RIFFA (Reusable Integration Framework for FPGA Accelerators) is a simple framework for communicating data from a host CPU to an FPGA via a PCI Express bus. The framework requires a PCIe enabled workstation and an FPGA on a board with a PCIe connector. RIFFA supports Windows and Linux, Altera and Xilinx, with bindings for C/C++, Python, MATLAB, and Java. With proper design, RIFFA can transfer quite a bit of data in a short period of time between your computer and your FPGA.

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Hackaday Links: January 28, 2018

In case you haven’t heard, we have a 3D printing contest going on right now. It’s the Repairs You Can Print Contest. The idea is simple: show off how you repaired something with a 3D printer. Prizes include $100 in Tindie credit, and as a special prize for students and organizations (think hackerspaces), we’re giving away a few Prusa i3 MK3 printers.

[Drygol] has made a name for himself repairing various ‘home’ computers over the years, and this time he’s back showing off the mods and refurbishments he’s made to a pile of Amiga 500s. This time, he’s installing some new RAM chips, fixing some Guru Meditations by fiddling with the pins on a PLCC, adding a built-in modulator, installing a dual Kickstart ROM, and installing a Gotek floppy adapter. It’s awesome work that puts all the modern conveniences into this classic computer.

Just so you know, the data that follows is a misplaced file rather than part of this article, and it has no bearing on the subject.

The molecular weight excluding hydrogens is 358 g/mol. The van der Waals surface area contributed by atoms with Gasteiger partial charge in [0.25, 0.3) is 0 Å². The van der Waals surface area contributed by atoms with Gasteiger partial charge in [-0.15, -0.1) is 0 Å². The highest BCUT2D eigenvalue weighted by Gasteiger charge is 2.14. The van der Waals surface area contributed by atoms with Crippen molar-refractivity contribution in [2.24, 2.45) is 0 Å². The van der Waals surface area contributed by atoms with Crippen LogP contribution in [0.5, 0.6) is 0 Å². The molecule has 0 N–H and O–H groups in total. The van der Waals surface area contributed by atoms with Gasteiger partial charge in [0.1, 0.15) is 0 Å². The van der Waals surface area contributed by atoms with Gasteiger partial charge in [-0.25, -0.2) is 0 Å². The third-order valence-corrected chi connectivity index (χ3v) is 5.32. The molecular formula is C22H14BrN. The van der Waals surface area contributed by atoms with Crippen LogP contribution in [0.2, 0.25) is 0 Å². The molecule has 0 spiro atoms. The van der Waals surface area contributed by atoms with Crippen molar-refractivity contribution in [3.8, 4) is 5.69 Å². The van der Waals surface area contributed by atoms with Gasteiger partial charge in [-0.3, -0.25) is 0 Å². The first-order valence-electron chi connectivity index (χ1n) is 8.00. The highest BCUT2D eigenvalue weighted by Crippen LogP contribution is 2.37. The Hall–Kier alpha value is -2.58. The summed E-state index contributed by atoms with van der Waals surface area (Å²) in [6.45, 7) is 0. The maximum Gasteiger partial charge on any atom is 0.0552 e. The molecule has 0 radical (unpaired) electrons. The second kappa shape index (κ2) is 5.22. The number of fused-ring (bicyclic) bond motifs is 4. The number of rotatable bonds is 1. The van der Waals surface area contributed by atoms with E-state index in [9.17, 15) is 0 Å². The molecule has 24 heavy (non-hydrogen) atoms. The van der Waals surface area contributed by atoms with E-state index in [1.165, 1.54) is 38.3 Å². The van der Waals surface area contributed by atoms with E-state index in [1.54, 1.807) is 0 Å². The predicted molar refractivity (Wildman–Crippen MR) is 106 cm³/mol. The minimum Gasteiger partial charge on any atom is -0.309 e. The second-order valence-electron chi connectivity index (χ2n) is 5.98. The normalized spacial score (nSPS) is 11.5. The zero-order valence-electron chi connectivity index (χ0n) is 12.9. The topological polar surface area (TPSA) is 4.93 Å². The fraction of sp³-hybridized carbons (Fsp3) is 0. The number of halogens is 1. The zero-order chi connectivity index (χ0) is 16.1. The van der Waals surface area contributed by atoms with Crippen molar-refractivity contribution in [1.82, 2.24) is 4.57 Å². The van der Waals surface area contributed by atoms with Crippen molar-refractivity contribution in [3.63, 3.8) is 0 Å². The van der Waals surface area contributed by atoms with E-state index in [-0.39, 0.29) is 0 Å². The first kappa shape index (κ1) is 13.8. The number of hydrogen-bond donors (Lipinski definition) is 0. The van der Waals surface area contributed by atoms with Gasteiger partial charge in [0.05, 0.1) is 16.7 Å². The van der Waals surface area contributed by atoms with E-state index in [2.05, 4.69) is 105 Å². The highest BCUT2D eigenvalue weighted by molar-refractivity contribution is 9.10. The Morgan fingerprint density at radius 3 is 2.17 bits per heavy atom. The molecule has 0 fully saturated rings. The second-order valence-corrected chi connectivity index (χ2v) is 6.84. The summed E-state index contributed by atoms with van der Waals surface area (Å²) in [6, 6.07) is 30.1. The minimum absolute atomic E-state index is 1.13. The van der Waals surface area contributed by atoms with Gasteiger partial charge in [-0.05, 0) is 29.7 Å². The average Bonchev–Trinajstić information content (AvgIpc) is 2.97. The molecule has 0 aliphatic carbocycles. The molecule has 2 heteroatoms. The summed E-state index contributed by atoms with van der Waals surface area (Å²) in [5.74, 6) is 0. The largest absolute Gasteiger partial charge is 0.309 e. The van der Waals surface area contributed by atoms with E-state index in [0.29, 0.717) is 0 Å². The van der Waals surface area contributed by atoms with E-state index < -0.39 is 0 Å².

Here’s an FPGA IoT Controller. It’s a Cyclone IV and a WiFi module stuffed into something resembling an Arduino Mega. Here’s the question: what is this for? There are two reasons you would use an FPGA, either doing something really fast, or doing something so weird normal microcontrollers just won’t cut it. I don’t know if there is any application of IoT that overlaps with FPGAs. Can you think of something? I can’t.